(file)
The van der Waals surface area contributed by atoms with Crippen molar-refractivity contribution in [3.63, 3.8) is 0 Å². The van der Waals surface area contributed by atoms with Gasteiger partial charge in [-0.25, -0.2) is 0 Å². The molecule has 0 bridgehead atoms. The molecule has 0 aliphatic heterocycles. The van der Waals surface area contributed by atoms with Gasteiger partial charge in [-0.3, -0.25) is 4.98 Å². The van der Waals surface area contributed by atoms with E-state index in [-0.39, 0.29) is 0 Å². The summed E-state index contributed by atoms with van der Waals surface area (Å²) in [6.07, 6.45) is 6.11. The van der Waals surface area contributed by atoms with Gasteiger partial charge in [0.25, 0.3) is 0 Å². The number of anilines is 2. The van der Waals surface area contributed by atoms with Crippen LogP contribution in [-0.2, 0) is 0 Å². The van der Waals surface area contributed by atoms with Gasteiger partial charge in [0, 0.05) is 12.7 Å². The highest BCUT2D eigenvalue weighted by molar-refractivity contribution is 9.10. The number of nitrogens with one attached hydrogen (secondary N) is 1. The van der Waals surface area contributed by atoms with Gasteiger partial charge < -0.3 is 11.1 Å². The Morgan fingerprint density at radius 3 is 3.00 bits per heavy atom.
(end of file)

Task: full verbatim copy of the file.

The van der Waals surface area contributed by atoms with Crippen molar-refractivity contribution in [3.63, 3.8) is 0 Å². The van der Waals surface area contributed by atoms with Gasteiger partial charge in [-0.25, -0.2) is 0 Å². The molecule has 0 bridgehead atoms. The molecule has 0 aliphatic heterocycles. The van der Waals surface area contributed by atoms with Gasteiger partial charge in [-0.3, -0.25) is 4.98 Å². The van der Waals surface area contributed by atoms with E-state index in [-0.39, 0.29) is 0 Å². The summed E-state index contributed by atoms with van der Waals surface area (Å²) in [6.07, 6.45) is 6.11. The van der Waals surface area contributed by atoms with Gasteiger partial charge in [0.25, 0.3) is 0 Å². The number of anilines is 2. The van der Waals surface area contributed by atoms with Crippen LogP contribution in [-0.2, 0) is 0 Å². The van der Waals surface area contributed by atoms with Gasteiger partial charge in [0, 0.05) is 12.7 Å². The highest BCUT2D eigenvalue weighted by molar-refractivity contribution is 9.10. The number of nitrogens with one attached hydrogen (secondary N) is 1. The van der Waals surface area contributed by atoms with Gasteiger partial charge < -0.3 is 11.1 Å². The Morgan fingerprint density at radius 3 is 3.00 bits per heavy atom.